BrewDog Bristol is the latest opening from the rapidly expanding brewery in Aberdeenshire who make “beer for punks”. Although, on closer examination, it’s a particular type of punk who chooses to drink thirds of ale and eat charcuterie platters in a bar with exposed brickwork and trendy lighting.
These punks are also certainly not Camra, with the brewery and the UK’s biggest real ale advocacy group not on speaking terms after Camra cancelled their bar at last year’s Great British Beer Festival.
In less than six years, BrewDog have gone from a small outfit founded by two 24-year-olds to creating beers of world record strength and driving a tank through the streets to herald the opening of a new bar, of which Bristol is their ninth.
But is all of this a triumph of marketing over substance or the most significant new bar opening in Bristol this year? I am firmly in the latter camp, and just to be sure of this opinion I could be found at the bar, in a table in one corner and a booth in the other on three nights over the past few days.
The only near equivalent in Bristol to here is Beerd on St Michael’s Hill. Both have a wide selection of beers on tap, and fridges packed with bottles from around the world. You can also choose to have these beers in both establishments served in thirds or two-thirds – the Australian “schooner”. But there the similarities end.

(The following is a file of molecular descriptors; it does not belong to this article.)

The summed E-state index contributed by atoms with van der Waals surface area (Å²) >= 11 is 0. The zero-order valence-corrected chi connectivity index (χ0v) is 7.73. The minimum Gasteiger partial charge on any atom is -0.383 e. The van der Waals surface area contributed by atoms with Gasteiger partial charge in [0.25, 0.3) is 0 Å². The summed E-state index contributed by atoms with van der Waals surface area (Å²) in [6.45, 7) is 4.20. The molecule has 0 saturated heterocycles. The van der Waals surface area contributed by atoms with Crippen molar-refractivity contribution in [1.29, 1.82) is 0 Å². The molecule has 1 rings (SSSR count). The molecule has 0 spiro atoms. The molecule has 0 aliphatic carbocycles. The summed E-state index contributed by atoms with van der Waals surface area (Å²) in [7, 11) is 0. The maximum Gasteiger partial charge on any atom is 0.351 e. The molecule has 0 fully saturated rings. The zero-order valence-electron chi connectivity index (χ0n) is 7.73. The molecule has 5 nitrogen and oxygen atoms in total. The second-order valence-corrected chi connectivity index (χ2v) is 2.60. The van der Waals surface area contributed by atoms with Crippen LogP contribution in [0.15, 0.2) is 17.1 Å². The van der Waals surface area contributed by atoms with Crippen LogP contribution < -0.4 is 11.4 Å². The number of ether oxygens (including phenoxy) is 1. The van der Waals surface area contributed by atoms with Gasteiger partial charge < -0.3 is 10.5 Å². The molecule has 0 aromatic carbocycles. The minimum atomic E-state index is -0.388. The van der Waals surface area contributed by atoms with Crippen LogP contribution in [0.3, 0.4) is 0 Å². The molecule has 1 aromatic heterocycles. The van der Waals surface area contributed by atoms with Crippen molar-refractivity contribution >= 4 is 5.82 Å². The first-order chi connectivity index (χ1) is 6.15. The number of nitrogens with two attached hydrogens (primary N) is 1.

Tactical Nuclear Penguin, Dead Pony Club, Hardcore IPA, Hello My Name Is Beastie. BrewDog beers don’t just taste damn good, but also have some splendid names.
Dog A is served only in thirds. At 15.1% it must be the strongest beer on tap in Bristol, and at £5.65 a third, definitely the most expensive. Tasting more like port than beer, on Monday night I drunk it with Stichelton blue cheese.
As well as most of their own-brews, guest beers on tap at the moment are Shakespeare Stout from Rogue Ales in Oregon, Weizenbock from Copenhagen’s Mikkeller and Firestone Walker Union Jack from California.
Fresh from the Wild Beer Co. near Shepton Mallet was all consumed by thirsty customers in the first two days.
The one cider on tap is Sandford Orchards’ Devon Red, and I spotted Laphroaig whisky from Islay in Scotland and The Kraken black spiced rum from the Caribbean.
A selection of Pipers crisps can be seen in a fishing net above the bar, rather like in the Port of Call off Blackboy Hill, while other food includes a cheese and meat board, and cured sausages from Castellano’s of Fishponds.
Where BrewDog can now be found on the corner of Baldwin Street and Welsh Back used to be the Sceptre Tavern, before becoming BJ’s Liquor Emporium and most recently O’Brien’s sandwich shop.
The building is now unrecognisable since those days, with exposed brickwork, metal lamps above the bar and dangling bulbs. Both seats and tables are made out of wood and metal.
Beers are chalked up behind the bar, and in the corner nearest Welsh Back and Bristol Bridge are cartoon chalk drawings of the staff (above), which includes assistant manager Ned, formally landlord at the Portcullis in Clifton and Three Tuns in Hotwells.
BrewDog Bristol will certainly not be to everybody’s tastes. It is loud, brash and uncompromising. But it also has one beer kept behind the bar in a taxidermied squirrel. That might keep Camra out, but there will be plenty of other beer lovers flocking in. Perhaps even a few real life punks.
BrewDog Bristol, 58 Baldwin Street, Bristol, BS1 1QW